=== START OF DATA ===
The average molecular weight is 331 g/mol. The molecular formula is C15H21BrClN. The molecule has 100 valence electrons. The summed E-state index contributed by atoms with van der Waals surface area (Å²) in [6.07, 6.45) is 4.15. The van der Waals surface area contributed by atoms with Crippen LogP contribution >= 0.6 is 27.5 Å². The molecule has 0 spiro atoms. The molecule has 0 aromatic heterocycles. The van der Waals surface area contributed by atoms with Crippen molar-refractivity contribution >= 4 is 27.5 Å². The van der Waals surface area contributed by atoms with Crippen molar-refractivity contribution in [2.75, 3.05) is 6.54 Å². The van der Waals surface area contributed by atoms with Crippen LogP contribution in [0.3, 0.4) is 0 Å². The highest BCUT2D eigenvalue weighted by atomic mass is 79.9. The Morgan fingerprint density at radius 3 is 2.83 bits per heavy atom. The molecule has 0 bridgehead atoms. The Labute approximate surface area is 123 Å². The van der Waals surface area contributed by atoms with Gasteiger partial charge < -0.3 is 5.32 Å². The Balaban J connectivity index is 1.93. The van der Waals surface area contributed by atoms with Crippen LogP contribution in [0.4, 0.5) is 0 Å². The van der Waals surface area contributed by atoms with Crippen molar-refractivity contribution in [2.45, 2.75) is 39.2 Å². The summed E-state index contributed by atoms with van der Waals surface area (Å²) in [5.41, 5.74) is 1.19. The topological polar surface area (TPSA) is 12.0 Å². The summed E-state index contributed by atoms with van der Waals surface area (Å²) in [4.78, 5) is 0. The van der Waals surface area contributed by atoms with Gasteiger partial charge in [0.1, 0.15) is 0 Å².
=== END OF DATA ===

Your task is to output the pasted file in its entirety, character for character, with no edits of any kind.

The average molecular weight is 331 g/mol. The molecular formula is C15H21BrClN. The molecule has 100 valence electrons. The summed E-state index contributed by atoms with van der Waals surface area (Å²) in [6.07, 6.45) is 4.15. The van der Waals surface area contributed by atoms with Crippen LogP contribution >= 0.6 is 27.5 Å². The molecule has 0 spiro atoms. The molecule has 0 aromatic heterocycles. The van der Waals surface area contributed by atoms with Crippen molar-refractivity contribution >= 4 is 27.5 Å². The van der Waals surface area contributed by atoms with Crippen molar-refractivity contribution in [2.75, 3.05) is 6.54 Å². The van der Waals surface area contributed by atoms with Crippen LogP contribution in [0.3, 0.4) is 0 Å². The highest BCUT2D eigenvalue weighted by atomic mass is 79.9. The Morgan fingerprint density at radius 3 is 2.83 bits per heavy atom. The molecule has 0 bridgehead atoms. The Labute approximate surface area is 123 Å². The van der Waals surface area contributed by atoms with Gasteiger partial charge < -0.3 is 5.32 Å². The Balaban J connectivity index is 1.93. The van der Waals surface area contributed by atoms with Crippen LogP contribution in [0.4, 0.5) is 0 Å². The van der Waals surface area contributed by atoms with Crippen molar-refractivity contribution in [2.45, 2.75) is 39.2 Å². The summed E-state index contributed by atoms with van der Waals surface area (Å²) in [5.41, 5.74) is 1.19. The topological polar surface area (TPSA) is 12.0 Å². The summed E-state index contributed by atoms with van der Waals surface area (Å²) in [4.78, 5) is 0. The van der Waals surface area contributed by atoms with Gasteiger partial charge in [0.1, 0.15) is 0 Å².